1. JD, I believe that you are contrasting the Way of the Cross versus the ways of the world; the way of suffering for the sake of the kingdom versus the way of “comfortable Christianity “, which is really not Christianity at all. Sometimes the witness of how a disciple bears the Cross of Christ does more to demonstrate to the would the power and grace of God than a miraculous deliverance. Think of the martyrs of the Roman arena or the Saints who were burned at stake because they refused to deny their Lord Jesus Christ. This is actually Luther’s theology of the Cross versus the theology of glory, a tough pill to swallow for us pampered American Christians.

  2. sorry, JD, but this one is a real bummer. play its thought forward a bit. what if God had refused to or delayed answering Elijah? we wouldn’t be having this discussion. worse yet, what if God in His sovereignty and for His glory decided not to – or delayed -answering your or my prayer for salvation. we would alllllllllllllllllll be in a pickle.
    re Bob’s comment above, on comfortable Christianity. sorry, but must disagree. in fact, there is no other Christianity. as we follow Jesus, we are blessed – by definition. and if we try to ‘suffer’ our way into the Kingdom, we attempt do so in the flesh – by our own intestinal fortitude. we, not the father, get the glory. and our strength quickly fails. Christianity is not ” not easy’. it is easy, a piece of cake. why? because the lord of Glory is operating in us, and not us. His, not our in or own strength, is in play.

    1. But your examples don’t pan out. The Elijah one is a ‘what if’. Well ‘he didnt!’ And in any similar situation where His glory was at stake, wouldnt! Neither would he ever delay in responding immediately to a sincere prayer for salvation. This as JD points out is first half of the Gospel.
      Undergoing suffering does not mean we are trying to suffer our way into the Kingdom, it means we are willing to count it joy to suffer for His name’s sake and Glory, rather than give in to lies for our own sake or safety.
      I agree it would be foolish and wrong to look for suffering but sometimes we have to stand up amid persecution, not as a means of Works salvation, but because we are saved and have an unbreakable relationship with the suffering Christ.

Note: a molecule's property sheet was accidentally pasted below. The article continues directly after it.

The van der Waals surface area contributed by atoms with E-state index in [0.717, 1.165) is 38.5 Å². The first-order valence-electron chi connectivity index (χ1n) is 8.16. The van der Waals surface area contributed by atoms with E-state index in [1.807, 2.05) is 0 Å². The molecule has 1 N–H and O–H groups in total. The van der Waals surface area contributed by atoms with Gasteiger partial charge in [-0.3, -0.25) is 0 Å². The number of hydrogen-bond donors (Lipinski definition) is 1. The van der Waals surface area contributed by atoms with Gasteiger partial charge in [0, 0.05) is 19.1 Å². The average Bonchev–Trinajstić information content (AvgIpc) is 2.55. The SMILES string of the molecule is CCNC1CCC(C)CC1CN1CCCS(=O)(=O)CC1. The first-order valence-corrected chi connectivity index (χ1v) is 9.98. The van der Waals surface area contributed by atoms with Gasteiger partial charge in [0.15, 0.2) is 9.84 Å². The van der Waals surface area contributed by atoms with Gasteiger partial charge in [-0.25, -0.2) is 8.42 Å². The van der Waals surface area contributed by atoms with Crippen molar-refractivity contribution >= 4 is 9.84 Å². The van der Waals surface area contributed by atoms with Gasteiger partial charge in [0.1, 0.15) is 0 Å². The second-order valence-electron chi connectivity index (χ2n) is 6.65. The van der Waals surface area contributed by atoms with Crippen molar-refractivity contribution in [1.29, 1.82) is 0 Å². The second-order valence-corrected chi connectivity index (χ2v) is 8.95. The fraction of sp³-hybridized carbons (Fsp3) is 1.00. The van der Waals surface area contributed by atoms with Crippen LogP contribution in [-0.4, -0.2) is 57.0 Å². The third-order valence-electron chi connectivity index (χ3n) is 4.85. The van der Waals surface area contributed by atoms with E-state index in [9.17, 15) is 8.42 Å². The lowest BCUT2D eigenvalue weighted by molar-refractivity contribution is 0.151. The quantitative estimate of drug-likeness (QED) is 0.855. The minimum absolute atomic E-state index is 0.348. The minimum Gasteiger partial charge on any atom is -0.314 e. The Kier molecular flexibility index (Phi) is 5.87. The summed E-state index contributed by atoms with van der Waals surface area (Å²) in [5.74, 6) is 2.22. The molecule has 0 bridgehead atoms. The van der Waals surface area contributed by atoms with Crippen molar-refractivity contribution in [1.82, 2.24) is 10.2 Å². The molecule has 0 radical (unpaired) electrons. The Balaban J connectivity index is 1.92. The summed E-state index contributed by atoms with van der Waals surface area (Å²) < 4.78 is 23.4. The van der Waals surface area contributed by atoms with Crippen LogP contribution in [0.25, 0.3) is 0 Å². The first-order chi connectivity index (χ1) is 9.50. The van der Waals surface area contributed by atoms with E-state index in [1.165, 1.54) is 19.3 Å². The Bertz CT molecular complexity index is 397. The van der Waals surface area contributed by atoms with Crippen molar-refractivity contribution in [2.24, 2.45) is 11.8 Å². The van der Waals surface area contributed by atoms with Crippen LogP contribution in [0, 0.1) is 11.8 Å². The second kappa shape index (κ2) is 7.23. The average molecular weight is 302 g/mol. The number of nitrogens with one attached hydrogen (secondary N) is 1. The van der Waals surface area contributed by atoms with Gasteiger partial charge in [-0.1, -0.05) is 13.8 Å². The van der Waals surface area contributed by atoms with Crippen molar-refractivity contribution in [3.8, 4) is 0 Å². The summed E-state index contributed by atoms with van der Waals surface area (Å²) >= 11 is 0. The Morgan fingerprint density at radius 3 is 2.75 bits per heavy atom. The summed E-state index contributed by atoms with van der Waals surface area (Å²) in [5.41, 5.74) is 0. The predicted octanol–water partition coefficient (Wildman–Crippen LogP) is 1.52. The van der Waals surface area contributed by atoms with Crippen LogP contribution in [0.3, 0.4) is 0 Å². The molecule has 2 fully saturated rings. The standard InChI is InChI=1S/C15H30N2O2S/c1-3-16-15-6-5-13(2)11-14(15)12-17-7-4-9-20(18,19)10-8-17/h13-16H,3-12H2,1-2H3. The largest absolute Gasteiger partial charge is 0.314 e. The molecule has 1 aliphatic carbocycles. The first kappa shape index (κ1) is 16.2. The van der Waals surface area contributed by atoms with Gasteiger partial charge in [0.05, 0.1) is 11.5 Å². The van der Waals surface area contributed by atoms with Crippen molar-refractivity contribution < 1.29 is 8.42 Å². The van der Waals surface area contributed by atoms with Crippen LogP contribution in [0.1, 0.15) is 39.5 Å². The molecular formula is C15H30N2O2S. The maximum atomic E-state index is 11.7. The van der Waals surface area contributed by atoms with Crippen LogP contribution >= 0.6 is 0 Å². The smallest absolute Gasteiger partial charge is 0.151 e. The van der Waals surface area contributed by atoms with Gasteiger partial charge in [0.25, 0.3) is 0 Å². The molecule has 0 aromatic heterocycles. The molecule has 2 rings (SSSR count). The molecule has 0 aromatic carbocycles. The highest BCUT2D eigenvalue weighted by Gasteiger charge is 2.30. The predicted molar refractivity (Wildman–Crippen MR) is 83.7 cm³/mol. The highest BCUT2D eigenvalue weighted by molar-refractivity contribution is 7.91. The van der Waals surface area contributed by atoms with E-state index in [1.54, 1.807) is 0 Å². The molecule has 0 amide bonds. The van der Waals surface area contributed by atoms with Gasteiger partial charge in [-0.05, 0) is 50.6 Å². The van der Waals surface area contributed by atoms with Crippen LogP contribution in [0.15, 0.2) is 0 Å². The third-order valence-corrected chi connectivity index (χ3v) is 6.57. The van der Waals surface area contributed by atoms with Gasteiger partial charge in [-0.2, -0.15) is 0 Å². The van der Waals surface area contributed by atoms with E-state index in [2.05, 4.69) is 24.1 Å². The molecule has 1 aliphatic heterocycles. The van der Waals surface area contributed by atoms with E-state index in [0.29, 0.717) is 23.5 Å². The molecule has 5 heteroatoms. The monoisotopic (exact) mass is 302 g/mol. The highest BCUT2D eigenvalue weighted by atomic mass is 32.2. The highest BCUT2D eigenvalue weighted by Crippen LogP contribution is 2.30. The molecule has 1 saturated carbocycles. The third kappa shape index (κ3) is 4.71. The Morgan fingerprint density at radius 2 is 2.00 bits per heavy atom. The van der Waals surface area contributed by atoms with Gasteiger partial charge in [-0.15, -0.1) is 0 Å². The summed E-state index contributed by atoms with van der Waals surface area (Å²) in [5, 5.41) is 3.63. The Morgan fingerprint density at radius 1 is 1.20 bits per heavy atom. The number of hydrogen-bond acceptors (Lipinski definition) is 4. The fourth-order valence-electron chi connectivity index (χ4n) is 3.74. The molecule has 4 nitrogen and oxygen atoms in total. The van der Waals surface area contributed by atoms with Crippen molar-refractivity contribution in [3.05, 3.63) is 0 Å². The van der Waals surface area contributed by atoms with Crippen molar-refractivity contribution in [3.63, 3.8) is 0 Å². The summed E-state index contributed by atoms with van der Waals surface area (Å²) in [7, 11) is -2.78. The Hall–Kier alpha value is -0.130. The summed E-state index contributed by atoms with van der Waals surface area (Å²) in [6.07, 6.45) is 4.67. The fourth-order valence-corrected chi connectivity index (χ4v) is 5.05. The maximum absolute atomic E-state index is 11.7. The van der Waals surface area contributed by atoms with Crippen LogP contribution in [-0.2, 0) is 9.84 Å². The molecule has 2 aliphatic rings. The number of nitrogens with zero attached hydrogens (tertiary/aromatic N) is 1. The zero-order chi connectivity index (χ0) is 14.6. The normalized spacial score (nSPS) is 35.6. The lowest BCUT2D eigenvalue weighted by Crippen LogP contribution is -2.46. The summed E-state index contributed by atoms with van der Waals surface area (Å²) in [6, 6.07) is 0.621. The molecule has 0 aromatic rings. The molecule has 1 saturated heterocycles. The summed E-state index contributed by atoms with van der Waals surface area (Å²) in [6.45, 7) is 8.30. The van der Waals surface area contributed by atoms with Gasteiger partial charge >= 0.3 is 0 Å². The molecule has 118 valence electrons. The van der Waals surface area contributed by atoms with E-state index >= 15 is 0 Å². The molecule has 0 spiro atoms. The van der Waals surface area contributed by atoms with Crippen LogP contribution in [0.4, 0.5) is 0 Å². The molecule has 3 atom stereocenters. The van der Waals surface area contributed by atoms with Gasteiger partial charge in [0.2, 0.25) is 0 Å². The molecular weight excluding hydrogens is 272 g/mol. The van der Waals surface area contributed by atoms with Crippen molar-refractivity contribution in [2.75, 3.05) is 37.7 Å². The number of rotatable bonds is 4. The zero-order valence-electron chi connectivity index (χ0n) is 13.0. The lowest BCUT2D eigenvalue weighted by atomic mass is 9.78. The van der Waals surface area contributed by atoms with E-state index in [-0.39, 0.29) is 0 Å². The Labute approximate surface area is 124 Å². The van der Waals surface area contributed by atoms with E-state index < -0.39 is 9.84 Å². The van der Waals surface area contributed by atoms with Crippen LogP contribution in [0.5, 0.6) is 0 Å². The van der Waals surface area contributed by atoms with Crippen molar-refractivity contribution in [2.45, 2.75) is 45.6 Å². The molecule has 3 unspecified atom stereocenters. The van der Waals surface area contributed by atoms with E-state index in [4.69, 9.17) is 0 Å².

As for your ‘easy Christianity’ comment, you are right, (if you stay true to your allegiance and do not go after Baal) for the reasons you give it is easy. We rely on Him entirely, to stay true in the face of persecution. I have no confidence in myself to resist persecution, but every confidence in Him. This does not mean I don’t shudder at the thought of it, it means I have every hope in Him that I would not opt for ‘comfortable Christianity ‘ in the face of it.

  3. A living sacrifice
    Surrenders his own desires
    To be a flame in God’s fire,
    To be a plant
    That God prunes,
    To be an instrument
    That only plays God’s tunes.
    And in the loss of ego
    Let’s go
    And let’s Jesus
    And His glory
    Freely flow
    From within.

  4. Holy discontent… Lord, forgive when my desire for more of You leads to a discontent with my brothers & sisters in Christ here on Earth. I ask that You allow this discontent to shape me, to transform me, to call me deeper… Always deeper into a right relationship with You. A relationship that glorifies You and seeks You for who You are not who I expect You to be or the false god I have created You to be in my mind. Father God, rid me of my false idols that I may seek nothing but Your face. Carry me through any heartache, bury the old me, that You may be glorified in who I am becoming. Jesus, I belong to You, there is no other who can satisfy my soul. Holy Spirit, be abundant in ways I never imagined, awaken me, shake me into who You really need me to be. Someone who looks like Jesus. I ask in His mighty name, amen.

  5. J.D. I recently was appointed to another church 4 hours away from the one that I was serving. I did not really want to move but I heard the voice of God say to go. Now because I submitted to God’s will I am experiencing a season of grace where I needed grace. During this time since moving I was introduced to your daily text and have been blessed with these faith deepening, challenging informational readings.
    Thank you today for pointing out the need to be through with our discoveries/revelations in the Word of God.

  6. I would speculate, which we have to do at times like we know Jesus took a bath and went to the potty, but the Bible doesn’t mention those acts, Elijah, a servant of God, was following God’s instructions. God gave Elijah the blueprints for the altar and the water dousing, he followed God’s will, then stepped back so God could do what He did.
    We can use the “if” word on any event by stepping on the path of imagination and speculation. Like Moses, I think Elijah was (is) in God’s inner court, His board room, where he clerly received God’s will, His purpose and possibly the results.
    Only “if” we were as intuned to God’s will?
    Maybe we should step-back and let God do what He does instead of questioning what He isn’t doing?
    Maybe He doesn’t do because we aren’t doing.